When the post metal band ISIS disbanded, I was heartbroken. My friends tried to introduce me to other potential love-affair bands—Pelican, Russian Circles, Old Man Gloom. I was flattered, but I wasn’t ready. I mean, they’re cool bands and I do enjoy listening to them, but not on that level. They just weren’t my beloved ISIS. I almost gave up hope. Then came Native Daughters…

I may finally be getting over my heart break, because I’ve got a little crush on Native Daughters! The five piece band (two guitarists, a bassist and two drummers) offer lots to listen to, and to fall for, in this album.

“War Elephant,” the track which the album is named , contains a nod to influential post metal bands like ISIS and Neurosis by showcasing a slightly Old Western sound: The song opens with a brief narrative by what sounds like an old cowboy, spinning a story about a dream he had about being on horseback on a snowy pass, before launching into the music. The song moves the listener from twangy guitar riffs to crushing throbs of electric fury all carried by intricate, interlacing tribal drumming from two percussionists.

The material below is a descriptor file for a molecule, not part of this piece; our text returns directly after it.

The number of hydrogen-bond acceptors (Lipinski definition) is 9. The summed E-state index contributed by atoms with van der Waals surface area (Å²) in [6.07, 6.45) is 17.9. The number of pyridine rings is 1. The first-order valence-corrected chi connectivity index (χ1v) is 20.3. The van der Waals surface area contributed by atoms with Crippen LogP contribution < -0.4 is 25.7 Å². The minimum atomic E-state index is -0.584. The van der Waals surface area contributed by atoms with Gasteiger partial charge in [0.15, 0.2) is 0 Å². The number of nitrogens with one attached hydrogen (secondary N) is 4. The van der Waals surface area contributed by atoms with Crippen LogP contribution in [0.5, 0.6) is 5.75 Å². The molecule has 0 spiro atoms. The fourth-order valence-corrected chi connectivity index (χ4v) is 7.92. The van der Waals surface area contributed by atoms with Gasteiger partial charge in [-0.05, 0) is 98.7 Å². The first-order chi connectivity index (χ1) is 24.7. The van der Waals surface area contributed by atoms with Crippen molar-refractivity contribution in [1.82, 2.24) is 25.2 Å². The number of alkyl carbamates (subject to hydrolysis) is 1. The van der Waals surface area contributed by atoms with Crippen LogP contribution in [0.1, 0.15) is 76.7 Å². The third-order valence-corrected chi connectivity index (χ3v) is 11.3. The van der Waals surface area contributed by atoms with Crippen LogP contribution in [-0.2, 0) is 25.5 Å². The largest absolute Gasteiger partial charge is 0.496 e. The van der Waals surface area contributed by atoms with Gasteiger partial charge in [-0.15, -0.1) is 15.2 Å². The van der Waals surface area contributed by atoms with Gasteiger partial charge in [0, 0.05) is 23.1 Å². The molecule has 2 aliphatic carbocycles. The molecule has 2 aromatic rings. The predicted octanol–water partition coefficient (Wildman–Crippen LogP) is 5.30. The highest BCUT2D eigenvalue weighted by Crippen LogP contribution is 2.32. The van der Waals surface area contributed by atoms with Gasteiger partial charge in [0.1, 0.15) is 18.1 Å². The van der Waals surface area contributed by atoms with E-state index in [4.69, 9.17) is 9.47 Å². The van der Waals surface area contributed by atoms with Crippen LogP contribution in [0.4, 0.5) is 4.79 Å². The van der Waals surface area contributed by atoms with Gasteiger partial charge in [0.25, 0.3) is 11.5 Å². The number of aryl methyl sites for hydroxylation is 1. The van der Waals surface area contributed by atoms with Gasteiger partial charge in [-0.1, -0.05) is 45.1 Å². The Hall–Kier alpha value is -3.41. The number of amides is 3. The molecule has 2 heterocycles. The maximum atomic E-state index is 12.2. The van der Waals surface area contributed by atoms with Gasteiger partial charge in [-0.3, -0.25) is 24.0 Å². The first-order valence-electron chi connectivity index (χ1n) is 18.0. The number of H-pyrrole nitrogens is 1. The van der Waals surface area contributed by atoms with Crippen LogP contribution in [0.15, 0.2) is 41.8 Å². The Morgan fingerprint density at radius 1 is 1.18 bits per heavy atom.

Native Daughters offers a little variety in other places of the album. “The Glowing” starts off with an uplifting excerpt from a speech about human consciousness, then builds a triumphant song with top shelf drumming and twinkling, high note guitar riffs that remind the listener a little of Explosions in the Sky and Red Sparrow. In other tracks like “Special Sauce,” Native Daughters provides a more feel good melody that reminds the listener of a more accessible Don Caballero.

Although Native Daughers may be still finding their musical identity throughout their debut album, their soul searching is natural for a freshman effort. And it’s a hell of a lot of fun to listen to their existential search!

In summation, Native Daughters a keeper; the kind of post metal band you can bring home to Mom and Dad: That is, if mom and dad don’t mind a little head banging!

’Native Daughters – GDS’
’Native Daughters – The Glowing’
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